Wal-Mart v. Dukes Implications for Employment Discrimination Class Actions

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Wal-Bazaar v. Dukes Suggestions for Occupation Segregation Class Activities. Phyllis W. Cheng, Esq., Executive Division of Reasonable Job and Lodging Condition of California www.dfeh.ca.gov. Anna Segobia Aces, Esq., Accomplice Winston and Strawn LLP North America . Asia . Europe www.winston.com.

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Wal-Mart v. Dukes Implications for Employment Discrimination Class Actions Phyllis W. Cheng, Esq., Director Department of Fair Employment & Housing State of California www.dfeh.ca.gov Anna Segobia Masters, Esq., Partner Winston & Strawn LLP North America . Asia . Europe www.winston.com www.thomsonreuters.com June 29, 2011 © Copyright 2011. DFEH. All Rights Reserved. Winston & Strawn LLP © 2011. 2011 Thomson Reuters. All rights saved.

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Phyllis W. Cheng, Esq., Director Department of Fair Employment & Housing Phyllis.Cheng@dfeh.ca.gov Anna Segobia Masters, Esq., Partner Winston & Strawn LLP AMasters@winston.com Today's Webinar Presenters

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Outline of Presentation Overview of Wal-Mart v. Dukes . Legitimate Standard for and Types of Class Action in Federal Court. Prove Used to Establish Class. (FRCP Rule 23(a).) Backpay Considerations. (FRCP Rule 23(b).) Issues Decided: Majority, Concurrence & Dissents. Contemplations for Future Litigation. Life systems of a fruitful California class activity. Long haul Implications.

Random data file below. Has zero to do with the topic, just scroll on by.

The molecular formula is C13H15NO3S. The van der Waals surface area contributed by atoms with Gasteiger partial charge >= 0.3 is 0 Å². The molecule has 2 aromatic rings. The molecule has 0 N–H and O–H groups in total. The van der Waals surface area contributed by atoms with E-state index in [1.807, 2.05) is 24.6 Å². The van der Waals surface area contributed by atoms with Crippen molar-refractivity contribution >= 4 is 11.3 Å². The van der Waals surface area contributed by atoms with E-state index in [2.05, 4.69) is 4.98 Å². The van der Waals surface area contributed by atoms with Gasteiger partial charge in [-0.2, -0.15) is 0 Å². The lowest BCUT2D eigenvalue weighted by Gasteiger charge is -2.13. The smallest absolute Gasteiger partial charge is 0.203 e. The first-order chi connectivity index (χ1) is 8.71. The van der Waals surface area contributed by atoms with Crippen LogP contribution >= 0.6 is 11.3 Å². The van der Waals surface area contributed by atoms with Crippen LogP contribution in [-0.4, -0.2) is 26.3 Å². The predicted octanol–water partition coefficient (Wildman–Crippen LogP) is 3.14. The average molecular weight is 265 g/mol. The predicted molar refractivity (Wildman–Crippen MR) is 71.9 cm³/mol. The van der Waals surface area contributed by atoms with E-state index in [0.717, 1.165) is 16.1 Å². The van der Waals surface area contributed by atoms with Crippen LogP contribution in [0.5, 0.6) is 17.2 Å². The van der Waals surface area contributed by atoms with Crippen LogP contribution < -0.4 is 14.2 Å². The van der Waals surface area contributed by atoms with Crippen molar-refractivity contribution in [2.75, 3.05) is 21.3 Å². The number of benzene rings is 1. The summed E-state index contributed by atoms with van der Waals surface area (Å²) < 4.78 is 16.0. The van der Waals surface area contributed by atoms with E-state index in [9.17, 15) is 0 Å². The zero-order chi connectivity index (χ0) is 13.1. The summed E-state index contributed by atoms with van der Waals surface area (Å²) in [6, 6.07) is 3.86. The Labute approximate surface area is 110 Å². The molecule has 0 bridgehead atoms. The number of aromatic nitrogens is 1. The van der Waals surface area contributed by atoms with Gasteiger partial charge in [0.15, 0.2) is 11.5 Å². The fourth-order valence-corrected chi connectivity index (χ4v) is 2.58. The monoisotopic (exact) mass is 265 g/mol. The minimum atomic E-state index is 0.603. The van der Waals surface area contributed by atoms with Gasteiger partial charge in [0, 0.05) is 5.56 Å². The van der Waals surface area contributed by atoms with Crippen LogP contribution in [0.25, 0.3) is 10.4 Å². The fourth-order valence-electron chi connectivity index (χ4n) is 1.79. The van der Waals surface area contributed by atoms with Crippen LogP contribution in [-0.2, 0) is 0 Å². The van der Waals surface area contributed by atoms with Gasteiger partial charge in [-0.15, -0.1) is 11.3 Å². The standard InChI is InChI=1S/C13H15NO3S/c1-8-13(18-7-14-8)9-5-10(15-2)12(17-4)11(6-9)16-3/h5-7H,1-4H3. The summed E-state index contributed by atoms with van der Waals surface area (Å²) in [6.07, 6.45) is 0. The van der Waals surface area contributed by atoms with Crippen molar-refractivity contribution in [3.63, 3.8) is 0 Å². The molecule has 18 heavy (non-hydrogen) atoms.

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Decision Summary In Wal-Mart v. Dukes , __ 564 U.S. __ (June 20, 2011, No. 10-277), created by Justice Scalia, the U.S. Preeminent Court put aside the class affirmation of the country's biggest class activity suit, since: Employees neglected to demonstrate a specific example of arrangement or routine of separation that meets the shared trait necessity for class activities. Manager was qualified for individual procedures on each backpay guarantee.

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Facts: Wal-Mart Largest private manager working four sorts of retail locations with 3,400 areas and utilizing more than 1 million laborers. Pay and advancement at tact of nearby supervisors. Subjective basic leadership by nearby supervisors.

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Facts: Class Members Three present and previous representatives. Spoken to 1.5 class individuals. Guaranteed sex segregation concerning pay and advancements disregarding Title VII.

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Plaintiffs' Allegations Did not affirm express corporate strategy against ladies. Affirmed neighborhood administrators' circumspection over pay and advancements favored men. Depended on recounted data and specialists' measurable examinations to gage corporate culture.